People who know DeKalb County well may recognize the eerie Hawkins National Laboratory in the Netflix series “Stranger Things” as the former Georgia Mental Health Institute on Emory University’s campus.
Pick up the remote, and more shows than ever feature familiar locations: the ornate House of Hope Atlanta church on the Oprah Winfrey Network’s “Greenleaf,” Clairmont Road’s Golden Buddha restaurant in the movie “I, Tonya,” and a Tucker insurance office in an upcoming episode of “Ozark,” another Netflix offering.
VIDEO: More on ‘Stranger Things’
While Atlanta gets most of the attention, DeKalb is home to to three major film studios — and county officials are continually looking for ways to grab an even bigger piece of the pie.
Toward that end, the DeKalb Entertainment Commission, charged with promoting the area as an industry destination, is implementing tools to make it easier for production companies to select the county.
Under the old system, the county and its municipalities had various contact people responsible for making sure a production had everything it needed to film, such as road closures or police coverage and sometimes even utility hookups.
It was disjointed and piece-meal, said Dee Dee Murray, the commission’s production manager.
“If you did not know the lay of the land, then you could be permitting in the wrong city, which was a lot of the problems we would see on the county side,” said Murray.
Today, it’s as simple as a couple of clicks. An online map allows production managers to type in potential filming locations’ addresses and, from there, they are directed to the right agency for their permitting needs.
A separate webpage recommends possible filming locations throughout the county, saving scouts time and money. The commission also has created a registry that allows homeowners and business owners to add their properties to that database.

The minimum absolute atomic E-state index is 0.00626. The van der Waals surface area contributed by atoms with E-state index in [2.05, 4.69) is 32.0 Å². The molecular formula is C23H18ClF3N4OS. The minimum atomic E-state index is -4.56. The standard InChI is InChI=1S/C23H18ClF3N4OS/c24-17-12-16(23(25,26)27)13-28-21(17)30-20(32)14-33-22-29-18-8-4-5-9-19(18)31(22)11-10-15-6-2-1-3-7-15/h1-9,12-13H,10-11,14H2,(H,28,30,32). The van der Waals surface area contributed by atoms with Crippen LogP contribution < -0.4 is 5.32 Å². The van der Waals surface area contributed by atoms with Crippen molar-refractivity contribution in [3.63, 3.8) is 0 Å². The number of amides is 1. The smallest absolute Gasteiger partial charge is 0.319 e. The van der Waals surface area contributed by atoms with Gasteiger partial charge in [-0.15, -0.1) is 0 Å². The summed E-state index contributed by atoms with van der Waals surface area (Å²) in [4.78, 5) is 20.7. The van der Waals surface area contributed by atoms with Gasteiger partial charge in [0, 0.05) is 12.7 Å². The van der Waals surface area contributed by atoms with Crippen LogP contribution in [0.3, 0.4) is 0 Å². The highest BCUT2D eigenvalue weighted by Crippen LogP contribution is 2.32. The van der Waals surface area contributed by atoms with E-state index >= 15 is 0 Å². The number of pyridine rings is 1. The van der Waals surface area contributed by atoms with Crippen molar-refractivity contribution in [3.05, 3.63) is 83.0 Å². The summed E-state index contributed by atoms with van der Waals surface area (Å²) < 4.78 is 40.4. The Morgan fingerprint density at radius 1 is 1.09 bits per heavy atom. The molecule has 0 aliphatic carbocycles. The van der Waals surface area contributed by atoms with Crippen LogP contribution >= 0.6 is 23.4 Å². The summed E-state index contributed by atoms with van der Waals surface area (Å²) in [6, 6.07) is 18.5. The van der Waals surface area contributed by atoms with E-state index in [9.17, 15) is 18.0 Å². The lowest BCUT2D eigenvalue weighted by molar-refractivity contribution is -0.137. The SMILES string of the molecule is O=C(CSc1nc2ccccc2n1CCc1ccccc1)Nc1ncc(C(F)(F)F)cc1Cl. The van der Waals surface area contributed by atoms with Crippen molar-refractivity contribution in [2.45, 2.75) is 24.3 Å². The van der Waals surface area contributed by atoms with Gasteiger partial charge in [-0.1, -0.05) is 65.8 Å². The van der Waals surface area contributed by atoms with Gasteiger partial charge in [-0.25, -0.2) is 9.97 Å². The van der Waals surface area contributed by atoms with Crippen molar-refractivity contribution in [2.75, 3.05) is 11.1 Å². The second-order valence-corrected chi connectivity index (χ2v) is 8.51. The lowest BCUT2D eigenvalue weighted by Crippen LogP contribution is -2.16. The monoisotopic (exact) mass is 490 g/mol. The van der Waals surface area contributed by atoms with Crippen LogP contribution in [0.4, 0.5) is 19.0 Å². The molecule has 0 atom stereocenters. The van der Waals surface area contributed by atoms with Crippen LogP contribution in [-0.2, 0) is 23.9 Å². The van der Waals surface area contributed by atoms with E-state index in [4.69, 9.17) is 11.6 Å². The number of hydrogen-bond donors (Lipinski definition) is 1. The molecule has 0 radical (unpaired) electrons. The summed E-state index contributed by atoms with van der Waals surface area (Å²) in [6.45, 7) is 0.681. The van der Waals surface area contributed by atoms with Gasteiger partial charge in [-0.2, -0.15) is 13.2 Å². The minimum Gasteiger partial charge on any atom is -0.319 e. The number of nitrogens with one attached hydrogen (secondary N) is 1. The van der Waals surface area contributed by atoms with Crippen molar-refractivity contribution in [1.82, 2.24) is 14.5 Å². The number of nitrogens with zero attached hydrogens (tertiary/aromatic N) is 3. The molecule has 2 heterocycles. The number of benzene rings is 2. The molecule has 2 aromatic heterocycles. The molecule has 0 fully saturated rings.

In addition, incorporated DeKalb, Tucker and Decatur are now using FilmApp, an online portal currently used by the city of Atlanta. It allows local authorities to receive, process and approve film applications. That has made it both faster and easier to facilitate productions by eliminating long email chains between agency officials. Chamblee and Stonecrest are coming online soon, and Doraville and Brookhaven are considering it, Murray said.
The goal is to have all of DeKalb on the same platform so that no matter where a production wants to film, there is just one process to navigate.
“I can be on a beach in Jamaica and get approval for a film permit with the click of a button,” Murray said.
Ever since the state began offering lucrative tax credits to productions, Georgia has been at the top of the list of filming destinations. Today, the entertainment industry — movies, TV, music, gaming and other digital technologies — has an estimated $6 billion economic impact.
Annie Davis, a freelance locations coordinator, recently filmed scenes in DeKalb for “Atlanta: Robbin’ Season” on FX and OWN’s “Love Is __,” which premieres later this month.
She credits Murray and DeKalb Entertainment Commission’s Shelbia Jackson for being great partners when companies are looking to film in DeKalb. However, the migration to FilmApp has helped save time and make things even easier.
“It’s quick and convenient to be able to do everything online,” she said. “The map is also extremely helpful, because you know without hounding Shelbia or Dee Dee, if you’re permitting through the right folks.”